Many surrogacy advocates have asserted that there is a “right to a child.” This reduces children to a commodity that can be bought and sold, which grossly violates their human dignity. Donum Vitae teaches, “A true and proper right to a child would be contrary to the child’s dignity and nature. The child is not an object to which one has a right, nor can he be considered as an object of ownership: rather, a child is a gift, ‘the supreme gift’ and the most gratuitous gift of marriage.”11
God designed the family in a way that serves the best interests of the child. An abundance of peer-reviewed research confirms that this arrangement is the most advantageous for children physically, mentally, emotionally, and spiritually. British author Christine Whipp said:
My existence owed almost nothing to the serendipitous nature of normal human reproduction, where babies are the natural progression of mutually fulfilling adult relationships, but rather represented a verbal contract, a financial transaction and a cold, clinical harnessing of medical technology.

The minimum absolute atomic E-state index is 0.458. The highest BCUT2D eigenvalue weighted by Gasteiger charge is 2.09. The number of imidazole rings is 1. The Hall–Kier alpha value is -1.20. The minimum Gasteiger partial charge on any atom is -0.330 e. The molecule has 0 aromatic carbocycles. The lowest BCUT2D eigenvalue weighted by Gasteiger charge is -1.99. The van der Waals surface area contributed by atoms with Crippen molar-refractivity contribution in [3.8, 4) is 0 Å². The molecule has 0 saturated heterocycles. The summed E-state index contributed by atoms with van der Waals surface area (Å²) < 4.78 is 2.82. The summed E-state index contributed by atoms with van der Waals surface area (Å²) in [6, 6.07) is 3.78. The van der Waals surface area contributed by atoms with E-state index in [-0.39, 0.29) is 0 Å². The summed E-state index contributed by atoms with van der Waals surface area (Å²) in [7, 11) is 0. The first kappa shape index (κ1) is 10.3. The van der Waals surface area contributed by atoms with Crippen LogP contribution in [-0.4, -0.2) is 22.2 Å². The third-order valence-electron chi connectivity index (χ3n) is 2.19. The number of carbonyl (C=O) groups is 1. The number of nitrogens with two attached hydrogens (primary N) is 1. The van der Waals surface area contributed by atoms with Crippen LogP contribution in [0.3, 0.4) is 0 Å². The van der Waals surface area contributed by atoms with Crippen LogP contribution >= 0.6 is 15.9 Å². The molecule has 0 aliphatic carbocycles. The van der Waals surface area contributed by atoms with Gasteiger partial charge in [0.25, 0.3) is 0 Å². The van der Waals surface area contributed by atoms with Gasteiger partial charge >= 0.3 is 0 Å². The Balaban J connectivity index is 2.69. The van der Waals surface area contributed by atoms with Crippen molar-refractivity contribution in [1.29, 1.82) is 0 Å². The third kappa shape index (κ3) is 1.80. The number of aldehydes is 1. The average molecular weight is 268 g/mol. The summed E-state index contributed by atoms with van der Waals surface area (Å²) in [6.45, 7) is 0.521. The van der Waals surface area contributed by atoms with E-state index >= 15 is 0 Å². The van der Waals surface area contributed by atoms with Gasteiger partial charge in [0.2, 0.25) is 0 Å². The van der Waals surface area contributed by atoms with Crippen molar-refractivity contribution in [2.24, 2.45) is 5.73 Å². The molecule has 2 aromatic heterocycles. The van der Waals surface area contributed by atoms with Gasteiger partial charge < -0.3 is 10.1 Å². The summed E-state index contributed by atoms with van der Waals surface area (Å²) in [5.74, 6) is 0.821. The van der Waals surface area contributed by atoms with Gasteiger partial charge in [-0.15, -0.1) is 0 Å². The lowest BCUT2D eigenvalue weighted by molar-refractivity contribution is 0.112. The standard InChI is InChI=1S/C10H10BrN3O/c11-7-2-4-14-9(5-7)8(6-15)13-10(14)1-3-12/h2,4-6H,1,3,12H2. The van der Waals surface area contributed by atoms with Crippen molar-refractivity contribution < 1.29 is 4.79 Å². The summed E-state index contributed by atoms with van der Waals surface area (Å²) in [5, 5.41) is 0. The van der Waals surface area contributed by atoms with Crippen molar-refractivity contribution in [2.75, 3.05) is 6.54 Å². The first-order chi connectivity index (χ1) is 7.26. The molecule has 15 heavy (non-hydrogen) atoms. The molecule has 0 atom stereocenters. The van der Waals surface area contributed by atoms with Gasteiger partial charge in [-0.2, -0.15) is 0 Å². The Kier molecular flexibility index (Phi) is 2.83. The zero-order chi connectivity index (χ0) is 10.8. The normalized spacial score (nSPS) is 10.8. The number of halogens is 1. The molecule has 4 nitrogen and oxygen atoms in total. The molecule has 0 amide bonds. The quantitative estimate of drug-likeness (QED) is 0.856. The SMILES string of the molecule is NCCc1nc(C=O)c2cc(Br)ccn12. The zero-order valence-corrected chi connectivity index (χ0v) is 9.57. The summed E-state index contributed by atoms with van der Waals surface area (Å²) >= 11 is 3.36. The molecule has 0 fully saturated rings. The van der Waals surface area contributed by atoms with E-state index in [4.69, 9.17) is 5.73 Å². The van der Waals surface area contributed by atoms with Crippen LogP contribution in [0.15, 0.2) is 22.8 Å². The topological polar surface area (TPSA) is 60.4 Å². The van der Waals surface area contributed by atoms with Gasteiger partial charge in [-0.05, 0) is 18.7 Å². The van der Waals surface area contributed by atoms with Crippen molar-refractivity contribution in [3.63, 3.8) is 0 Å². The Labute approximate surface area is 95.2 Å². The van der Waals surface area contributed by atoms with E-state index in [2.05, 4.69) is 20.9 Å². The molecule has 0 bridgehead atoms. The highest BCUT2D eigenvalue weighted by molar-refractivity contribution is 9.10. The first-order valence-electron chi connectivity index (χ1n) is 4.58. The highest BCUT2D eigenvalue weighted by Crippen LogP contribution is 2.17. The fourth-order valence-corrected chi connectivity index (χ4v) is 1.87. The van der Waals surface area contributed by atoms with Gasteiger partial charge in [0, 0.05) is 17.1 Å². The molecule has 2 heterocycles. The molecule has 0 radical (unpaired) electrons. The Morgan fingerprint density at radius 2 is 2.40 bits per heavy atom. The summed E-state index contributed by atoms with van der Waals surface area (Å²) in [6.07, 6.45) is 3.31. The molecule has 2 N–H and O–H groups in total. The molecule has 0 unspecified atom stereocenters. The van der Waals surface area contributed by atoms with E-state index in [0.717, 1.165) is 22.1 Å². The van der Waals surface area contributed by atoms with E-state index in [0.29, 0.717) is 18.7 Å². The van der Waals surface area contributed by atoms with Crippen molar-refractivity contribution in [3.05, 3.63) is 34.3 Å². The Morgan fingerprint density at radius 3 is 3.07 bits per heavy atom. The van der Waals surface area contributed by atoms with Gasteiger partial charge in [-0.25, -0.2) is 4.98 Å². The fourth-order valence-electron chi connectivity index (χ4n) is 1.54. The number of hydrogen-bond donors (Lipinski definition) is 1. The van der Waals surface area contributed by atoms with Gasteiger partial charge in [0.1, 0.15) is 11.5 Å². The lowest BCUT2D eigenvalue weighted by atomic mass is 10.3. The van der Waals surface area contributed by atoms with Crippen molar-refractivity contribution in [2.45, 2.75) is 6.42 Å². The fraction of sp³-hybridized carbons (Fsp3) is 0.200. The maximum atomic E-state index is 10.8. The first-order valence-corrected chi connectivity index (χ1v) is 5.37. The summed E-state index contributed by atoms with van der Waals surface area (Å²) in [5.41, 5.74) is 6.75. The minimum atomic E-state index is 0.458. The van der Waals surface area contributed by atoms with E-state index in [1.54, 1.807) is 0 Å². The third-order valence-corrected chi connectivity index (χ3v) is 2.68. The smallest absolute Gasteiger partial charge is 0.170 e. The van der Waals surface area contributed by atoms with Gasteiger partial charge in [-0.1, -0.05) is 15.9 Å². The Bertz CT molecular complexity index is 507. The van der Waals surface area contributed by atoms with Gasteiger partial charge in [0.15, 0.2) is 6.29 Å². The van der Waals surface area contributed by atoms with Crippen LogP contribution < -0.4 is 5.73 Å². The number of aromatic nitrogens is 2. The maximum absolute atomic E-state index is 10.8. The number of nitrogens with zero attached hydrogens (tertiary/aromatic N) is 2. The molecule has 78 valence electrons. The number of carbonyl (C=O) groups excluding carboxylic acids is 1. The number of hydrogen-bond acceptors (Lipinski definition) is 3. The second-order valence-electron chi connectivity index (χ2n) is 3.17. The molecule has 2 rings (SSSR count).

The Vatican’s Congregation for the Doctrine of the Faith addressed whether “surrogate motherhood” was moral in its document Donum Vitae:
No, for the same reasons which lead one to reject artificial fertilization: For it is contrary to the unity of marriage and to the dignity of the procreation of the human person. Surrogate motherhood represents an objective failure to meet the obligations of maternal love, of conjugal fidelity and of responsible motherhood; it offends the dignity and the right of the child to be conceived, carried in the womb, brought into the world and brought up by his own parents; it sets up, to the detriment of families, a division between the physical, psychological and moral elements which constitute those families.